Delayed, But Not Deterred
Grupo México has pulled back from the brink of disaster, after its ill-fated US acquisition. But it is still staggering under a heavy debt burden.
Grupo México's ill-timed, debt-financed acquisition
of troubled US copper mining company Asarco in 1999 brought the
Mexican mining and transportation conglomerate to the brink of
disaster, forcing it into a financial restructuring that lasted
years. Now, as a final step to reordering its finances, Grupo
México has set its sights on merging two of its main
subsidiaries, Southern Peru Copper Corp. and Minera
México into single group. If all goes well, and copper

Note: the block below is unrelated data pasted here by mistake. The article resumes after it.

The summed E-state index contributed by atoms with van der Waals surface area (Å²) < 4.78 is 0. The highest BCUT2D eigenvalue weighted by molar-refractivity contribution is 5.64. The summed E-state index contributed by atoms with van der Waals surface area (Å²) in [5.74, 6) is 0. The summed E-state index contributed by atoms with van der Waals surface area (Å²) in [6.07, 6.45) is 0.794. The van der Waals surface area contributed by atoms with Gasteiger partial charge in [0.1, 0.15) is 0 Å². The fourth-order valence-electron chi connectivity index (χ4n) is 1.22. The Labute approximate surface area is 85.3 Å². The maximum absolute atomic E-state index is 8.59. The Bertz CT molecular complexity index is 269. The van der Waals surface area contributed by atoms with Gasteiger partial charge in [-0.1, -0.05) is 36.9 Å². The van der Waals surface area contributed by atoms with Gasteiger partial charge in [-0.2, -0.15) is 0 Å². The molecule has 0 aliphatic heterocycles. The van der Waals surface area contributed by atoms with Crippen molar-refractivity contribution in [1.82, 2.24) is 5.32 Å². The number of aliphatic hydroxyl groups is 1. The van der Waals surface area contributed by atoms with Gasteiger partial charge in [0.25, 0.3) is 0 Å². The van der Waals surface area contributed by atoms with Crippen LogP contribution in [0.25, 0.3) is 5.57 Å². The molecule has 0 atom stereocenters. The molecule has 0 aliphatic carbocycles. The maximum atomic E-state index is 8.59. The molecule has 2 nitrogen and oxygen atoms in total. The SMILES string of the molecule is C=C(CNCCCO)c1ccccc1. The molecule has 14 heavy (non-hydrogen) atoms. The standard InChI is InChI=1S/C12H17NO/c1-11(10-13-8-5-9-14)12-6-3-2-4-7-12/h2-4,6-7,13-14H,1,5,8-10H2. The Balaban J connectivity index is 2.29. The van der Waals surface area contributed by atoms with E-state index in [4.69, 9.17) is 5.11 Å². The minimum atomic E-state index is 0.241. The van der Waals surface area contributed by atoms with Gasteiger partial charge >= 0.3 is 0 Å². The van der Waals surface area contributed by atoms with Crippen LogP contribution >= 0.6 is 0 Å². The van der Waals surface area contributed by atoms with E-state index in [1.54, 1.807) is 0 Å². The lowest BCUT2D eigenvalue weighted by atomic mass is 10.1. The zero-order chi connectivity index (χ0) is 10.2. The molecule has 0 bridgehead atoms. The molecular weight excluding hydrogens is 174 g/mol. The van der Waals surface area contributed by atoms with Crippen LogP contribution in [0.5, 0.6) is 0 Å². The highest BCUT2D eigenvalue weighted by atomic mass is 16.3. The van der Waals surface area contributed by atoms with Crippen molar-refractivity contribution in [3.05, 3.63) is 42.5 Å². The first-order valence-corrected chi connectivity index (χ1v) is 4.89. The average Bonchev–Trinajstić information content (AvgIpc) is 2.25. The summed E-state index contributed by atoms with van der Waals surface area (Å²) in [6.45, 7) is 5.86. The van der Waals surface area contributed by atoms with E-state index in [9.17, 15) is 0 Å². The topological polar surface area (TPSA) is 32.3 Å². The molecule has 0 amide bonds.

prices remain strong, Grupo México could soon be back on
its feet. Company executives say their strategy of turning the
group into a multinational corporation with mines in the US and
Peru as well as Mexico, has been vindicated. The merger would
make Americas Mining Corporation (AMC), the holding company for
Grupo México's US, Peru and Mexcio operations, the
world's second-largest copper producer. But Grupo México
still must win over investors alienated by a long...
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